From my experience in the military, I have seen this all too often. It's one of those design issues common to science fiction shows. We love to show you the technology (the sideways-moving turbolift; awesome, right?) but we neglect to show you the stairwells. (Stairs? Who uses stairs in the future? Um, everyone with legs, sir.)
Most likely there ARE stairs, but we rarely see those parts of the ship. Engineering is one of the places we occasionally see stairs.
On a real Navy ship, stairs are condensed, tight and often part of the water containment protocol used to seal separate decks in the case of hull breach. Note the hatch and wheel used to seal the deck during emergencies. Here is an example of what a stairwell looks like on a Naval vessel:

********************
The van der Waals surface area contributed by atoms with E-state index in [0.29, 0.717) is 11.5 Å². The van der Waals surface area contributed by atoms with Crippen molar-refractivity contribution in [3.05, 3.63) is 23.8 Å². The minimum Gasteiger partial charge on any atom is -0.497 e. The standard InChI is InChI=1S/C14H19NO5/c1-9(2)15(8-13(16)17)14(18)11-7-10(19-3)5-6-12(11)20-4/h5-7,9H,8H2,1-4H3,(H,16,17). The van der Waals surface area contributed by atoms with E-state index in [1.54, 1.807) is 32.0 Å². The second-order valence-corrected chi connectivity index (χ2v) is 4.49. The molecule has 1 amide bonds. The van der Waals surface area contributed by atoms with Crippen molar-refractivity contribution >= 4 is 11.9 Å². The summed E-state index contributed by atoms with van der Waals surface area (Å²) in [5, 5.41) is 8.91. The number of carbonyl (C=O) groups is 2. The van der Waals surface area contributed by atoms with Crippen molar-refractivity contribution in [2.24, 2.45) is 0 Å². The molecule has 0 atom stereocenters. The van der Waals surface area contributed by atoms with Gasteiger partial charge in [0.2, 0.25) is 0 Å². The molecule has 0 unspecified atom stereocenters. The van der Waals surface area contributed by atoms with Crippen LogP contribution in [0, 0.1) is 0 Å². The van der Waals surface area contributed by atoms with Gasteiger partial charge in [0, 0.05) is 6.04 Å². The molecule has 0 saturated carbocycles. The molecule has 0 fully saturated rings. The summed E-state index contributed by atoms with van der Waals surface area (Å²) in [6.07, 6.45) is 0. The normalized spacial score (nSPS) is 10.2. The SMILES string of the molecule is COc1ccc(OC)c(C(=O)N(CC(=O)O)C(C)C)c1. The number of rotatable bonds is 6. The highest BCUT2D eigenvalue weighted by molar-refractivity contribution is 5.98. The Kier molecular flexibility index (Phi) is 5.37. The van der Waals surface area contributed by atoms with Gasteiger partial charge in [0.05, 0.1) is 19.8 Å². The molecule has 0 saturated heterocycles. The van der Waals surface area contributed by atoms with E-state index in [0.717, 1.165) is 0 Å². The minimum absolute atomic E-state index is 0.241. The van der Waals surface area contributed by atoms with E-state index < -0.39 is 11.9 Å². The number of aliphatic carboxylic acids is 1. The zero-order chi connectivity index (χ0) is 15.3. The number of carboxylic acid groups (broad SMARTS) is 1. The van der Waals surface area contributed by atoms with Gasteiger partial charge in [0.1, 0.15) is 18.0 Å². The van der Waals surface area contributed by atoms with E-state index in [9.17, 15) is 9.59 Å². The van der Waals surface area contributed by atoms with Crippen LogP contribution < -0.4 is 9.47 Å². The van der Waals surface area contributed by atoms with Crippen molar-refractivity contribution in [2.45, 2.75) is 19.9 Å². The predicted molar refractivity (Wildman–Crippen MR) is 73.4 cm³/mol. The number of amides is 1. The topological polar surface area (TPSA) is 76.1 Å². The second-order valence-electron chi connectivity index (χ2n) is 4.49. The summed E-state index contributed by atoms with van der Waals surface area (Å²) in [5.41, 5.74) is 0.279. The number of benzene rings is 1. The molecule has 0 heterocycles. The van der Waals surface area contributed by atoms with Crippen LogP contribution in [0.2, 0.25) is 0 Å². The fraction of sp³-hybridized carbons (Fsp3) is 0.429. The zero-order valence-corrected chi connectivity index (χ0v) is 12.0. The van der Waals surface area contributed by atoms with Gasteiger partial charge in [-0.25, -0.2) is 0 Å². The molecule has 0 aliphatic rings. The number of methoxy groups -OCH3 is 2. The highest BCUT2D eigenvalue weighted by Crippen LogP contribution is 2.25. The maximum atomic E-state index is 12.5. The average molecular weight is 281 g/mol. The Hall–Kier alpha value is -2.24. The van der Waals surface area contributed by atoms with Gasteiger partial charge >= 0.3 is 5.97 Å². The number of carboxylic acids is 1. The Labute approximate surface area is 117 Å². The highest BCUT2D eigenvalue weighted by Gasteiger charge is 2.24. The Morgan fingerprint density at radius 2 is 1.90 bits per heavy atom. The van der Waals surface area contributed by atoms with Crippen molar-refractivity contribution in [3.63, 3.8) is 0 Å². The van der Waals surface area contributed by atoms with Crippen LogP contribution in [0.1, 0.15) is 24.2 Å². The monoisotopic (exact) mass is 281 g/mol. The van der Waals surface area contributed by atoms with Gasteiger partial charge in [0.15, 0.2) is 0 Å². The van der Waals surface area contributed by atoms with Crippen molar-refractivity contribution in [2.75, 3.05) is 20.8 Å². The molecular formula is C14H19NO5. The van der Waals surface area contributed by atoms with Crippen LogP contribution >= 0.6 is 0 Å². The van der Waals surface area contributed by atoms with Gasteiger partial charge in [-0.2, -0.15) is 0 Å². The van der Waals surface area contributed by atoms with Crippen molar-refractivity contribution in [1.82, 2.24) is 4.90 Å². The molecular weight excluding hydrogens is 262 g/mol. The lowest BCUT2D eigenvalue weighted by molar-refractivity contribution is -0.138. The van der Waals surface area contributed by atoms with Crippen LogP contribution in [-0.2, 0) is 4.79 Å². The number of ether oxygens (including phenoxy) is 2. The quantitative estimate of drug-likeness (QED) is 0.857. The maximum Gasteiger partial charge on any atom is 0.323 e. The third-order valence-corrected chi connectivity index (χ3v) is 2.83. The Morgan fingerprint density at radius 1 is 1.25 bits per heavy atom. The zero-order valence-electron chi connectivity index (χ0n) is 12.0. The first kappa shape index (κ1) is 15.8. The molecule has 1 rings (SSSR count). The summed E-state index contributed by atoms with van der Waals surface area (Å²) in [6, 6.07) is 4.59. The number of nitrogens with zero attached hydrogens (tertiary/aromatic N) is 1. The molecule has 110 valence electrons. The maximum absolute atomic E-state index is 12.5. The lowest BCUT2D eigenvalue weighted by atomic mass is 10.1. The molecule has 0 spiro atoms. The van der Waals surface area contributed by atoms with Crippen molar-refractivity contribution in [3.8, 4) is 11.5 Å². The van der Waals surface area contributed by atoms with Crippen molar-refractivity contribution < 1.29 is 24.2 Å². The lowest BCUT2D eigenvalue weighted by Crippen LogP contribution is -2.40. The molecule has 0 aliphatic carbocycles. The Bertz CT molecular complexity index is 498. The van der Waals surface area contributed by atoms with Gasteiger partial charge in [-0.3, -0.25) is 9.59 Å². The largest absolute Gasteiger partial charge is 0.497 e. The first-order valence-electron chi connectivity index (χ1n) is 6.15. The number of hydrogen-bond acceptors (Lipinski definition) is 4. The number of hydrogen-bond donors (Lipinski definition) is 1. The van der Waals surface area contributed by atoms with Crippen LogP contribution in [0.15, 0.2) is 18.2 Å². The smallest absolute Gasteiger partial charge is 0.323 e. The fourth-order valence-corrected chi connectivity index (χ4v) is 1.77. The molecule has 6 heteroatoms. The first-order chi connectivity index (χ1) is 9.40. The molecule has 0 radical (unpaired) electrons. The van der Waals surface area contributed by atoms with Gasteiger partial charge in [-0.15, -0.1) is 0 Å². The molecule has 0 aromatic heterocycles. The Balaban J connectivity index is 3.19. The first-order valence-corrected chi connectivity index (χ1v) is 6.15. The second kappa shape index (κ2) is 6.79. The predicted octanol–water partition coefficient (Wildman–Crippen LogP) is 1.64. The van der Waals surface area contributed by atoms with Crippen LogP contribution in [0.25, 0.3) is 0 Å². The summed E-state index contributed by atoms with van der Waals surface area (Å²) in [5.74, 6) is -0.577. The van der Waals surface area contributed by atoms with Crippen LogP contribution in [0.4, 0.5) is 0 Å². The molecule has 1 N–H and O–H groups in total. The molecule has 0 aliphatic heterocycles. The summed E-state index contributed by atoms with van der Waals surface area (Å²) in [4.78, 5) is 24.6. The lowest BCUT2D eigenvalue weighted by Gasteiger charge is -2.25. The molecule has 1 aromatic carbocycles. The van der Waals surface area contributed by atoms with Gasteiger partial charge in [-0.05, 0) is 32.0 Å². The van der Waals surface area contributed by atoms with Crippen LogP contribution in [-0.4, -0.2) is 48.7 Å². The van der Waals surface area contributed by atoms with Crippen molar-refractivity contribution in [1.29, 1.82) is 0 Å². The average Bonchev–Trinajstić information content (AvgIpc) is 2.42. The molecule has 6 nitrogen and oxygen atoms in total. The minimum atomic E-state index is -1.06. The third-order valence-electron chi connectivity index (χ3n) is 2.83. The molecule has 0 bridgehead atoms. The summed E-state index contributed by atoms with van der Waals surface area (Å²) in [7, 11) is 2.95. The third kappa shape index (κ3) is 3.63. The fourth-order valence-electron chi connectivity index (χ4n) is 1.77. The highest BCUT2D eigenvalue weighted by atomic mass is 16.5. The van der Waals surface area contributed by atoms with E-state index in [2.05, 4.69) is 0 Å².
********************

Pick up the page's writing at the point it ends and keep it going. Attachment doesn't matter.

No, it is not sexy. I imagine it wouldn't be a whole lot sexier on a starship, so we just assume there is a means of getting from one part of the ship to another when the turbolift is out.
This appears to be the Federation equivalent. Note the door able to be sealed preventing decompression between decks:
It's a tight fit, so I assume there are lots of these to accommodate the difficulties of navigating them.
Enterprise D was a large craft nearly 700 meters long and crewed normal families as well as military personnel.
It is more than likely the civilian crew did not use the Jeffries Tube system to get around since they lead to secured sections of the maintenance aspects of the starship. Stairwells of one sort or another had to exist to support non-military personnel.
As strange as it may sound, stairs on a contemporary Navy ship are efficient especially if there is a process for moving up or down during emergencies. There are designate up and down ladders during such emergencies to speed crew to their battle-stations.